SinLA

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We’ve been looking into buying an insulated doghouse instead of building something. Tom’s night box plans are genius, but we don’t have any power tools or the skills to use them. I’m properly ashamed but trying to be realistic. What about something like this: https://a.co/d/3NNmBap (59”x35” insulated doghouse)? We could add a Kane electric heat mat and a solid door. Our Sulcata will outgrow it someday, but it may need to be replaced due to wear and tear by then anyway.

I've been down that path, almost NONE of the dog houses that call themselves insulated really are. They just say that because they have a piece of tar paper on the inside or something. Genuinely the only brand of doghouse that is legit insulated are these: https://www.asldoghouses.com/doghouse-products/ and making it work in terms of size or electricity safely might be a challenge. I do have the smallest one that I set up for heating for my Russian, and was a little concerned about the plastic melting, but then the heat attracted crickets so I just bring my guy in at night now. You're better off hiring someone from taskrabbit to build exactly what you need
 

Tim Carlisle

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I've been down that path, almost NONE of the dog houses that call themselves insulated really are. They just say that because they have a piece of tar paper on the inside or something. Genuinely the only brand of doghouse that is legit insulated are these: https://www.asldoghouses.com/doghouse-products/ and making it work in terms of size or electricity safely might be a challenge. I do have the smallest one that I set up for heating for my Russian, and was a little concerned about the plastic melting, but then the heat attracted crickets so I just bring my guy in at night now. You're better off hiring someone from taskrabbit to build exactly what you need
Seem kinda small to me. Maybe it's just the way I'm looking at them.
 

SinLA

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This is the biggest of the three, I have the smallest, but also have a 5" Russian! Would most likely not be big enough for a full grown Sulcata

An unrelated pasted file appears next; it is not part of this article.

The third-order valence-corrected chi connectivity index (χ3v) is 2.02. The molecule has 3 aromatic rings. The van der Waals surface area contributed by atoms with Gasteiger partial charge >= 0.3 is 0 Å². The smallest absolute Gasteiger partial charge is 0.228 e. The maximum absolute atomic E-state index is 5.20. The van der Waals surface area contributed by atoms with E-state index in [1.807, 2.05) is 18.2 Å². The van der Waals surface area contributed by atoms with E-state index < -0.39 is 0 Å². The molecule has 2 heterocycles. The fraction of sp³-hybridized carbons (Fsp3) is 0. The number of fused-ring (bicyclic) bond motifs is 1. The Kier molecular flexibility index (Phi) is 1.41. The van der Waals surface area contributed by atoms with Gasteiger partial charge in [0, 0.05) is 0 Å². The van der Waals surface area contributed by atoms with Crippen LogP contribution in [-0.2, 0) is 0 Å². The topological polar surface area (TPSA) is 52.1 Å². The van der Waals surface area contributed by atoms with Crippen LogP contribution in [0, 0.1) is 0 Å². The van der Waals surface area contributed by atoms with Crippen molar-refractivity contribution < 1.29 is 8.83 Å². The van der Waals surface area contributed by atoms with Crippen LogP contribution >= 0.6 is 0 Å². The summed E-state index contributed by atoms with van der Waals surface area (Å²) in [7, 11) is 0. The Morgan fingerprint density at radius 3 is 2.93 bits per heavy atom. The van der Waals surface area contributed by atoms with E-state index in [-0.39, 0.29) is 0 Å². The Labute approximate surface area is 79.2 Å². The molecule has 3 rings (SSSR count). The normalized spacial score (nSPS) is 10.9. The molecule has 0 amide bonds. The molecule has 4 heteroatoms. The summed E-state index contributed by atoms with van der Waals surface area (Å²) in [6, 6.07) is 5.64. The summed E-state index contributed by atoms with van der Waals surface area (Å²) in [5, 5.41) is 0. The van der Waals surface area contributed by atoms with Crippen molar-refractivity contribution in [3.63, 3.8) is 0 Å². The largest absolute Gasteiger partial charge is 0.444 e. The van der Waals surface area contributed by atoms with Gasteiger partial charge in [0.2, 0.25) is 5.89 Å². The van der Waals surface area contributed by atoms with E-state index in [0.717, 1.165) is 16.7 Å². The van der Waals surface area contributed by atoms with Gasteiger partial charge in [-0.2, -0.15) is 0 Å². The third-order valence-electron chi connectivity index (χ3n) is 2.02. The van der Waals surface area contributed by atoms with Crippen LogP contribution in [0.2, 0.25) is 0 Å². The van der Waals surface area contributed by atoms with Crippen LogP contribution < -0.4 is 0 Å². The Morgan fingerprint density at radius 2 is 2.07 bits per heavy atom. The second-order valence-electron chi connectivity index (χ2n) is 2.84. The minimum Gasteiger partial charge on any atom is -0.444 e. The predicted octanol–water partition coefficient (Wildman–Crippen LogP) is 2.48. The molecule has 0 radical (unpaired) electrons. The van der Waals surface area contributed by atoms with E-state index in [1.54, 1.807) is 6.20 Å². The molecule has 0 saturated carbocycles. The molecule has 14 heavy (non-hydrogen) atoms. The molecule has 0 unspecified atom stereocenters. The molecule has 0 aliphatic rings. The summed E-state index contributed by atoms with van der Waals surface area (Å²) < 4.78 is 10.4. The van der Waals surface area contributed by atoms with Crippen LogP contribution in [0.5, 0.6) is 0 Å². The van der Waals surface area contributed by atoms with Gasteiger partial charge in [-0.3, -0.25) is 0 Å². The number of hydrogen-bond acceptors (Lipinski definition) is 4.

DIMENSIONSCRB.jpg
 

Tim Carlisle

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This is the biggest of the three, I have the smallest, but also have a 5" Russian! Would most likely not be big enough for a full grown Sulcata

DIMENSIONSCRB.jpg
I have a 70+ lb wrecking ball. Point taken. ;) lol
 

EppsDynasty

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@WaterBear ... The dog house is not insulated. It has a Liner that you put up inside that is sorta an insulation, nothing worth while though. Your tort will tear it up when rubbing on the walls inside.
As for the Perennial Peanut, there is a wonderful website called The Tortoise Table you may try sending them an email.
 

Tom

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Since chain link with a privacy screen is ok...
I don't think privacy screen will work. The tortoise can see through it and will try to push through it. The "screen" part will also degrade over time and could be eaten or become a tangle hazard. You can try it, but be on the look out for the tortoise rubbing on it and hurting itself. They can rip out leg scales in one day of trying to climb/push through chain link. Have a back up plan ready.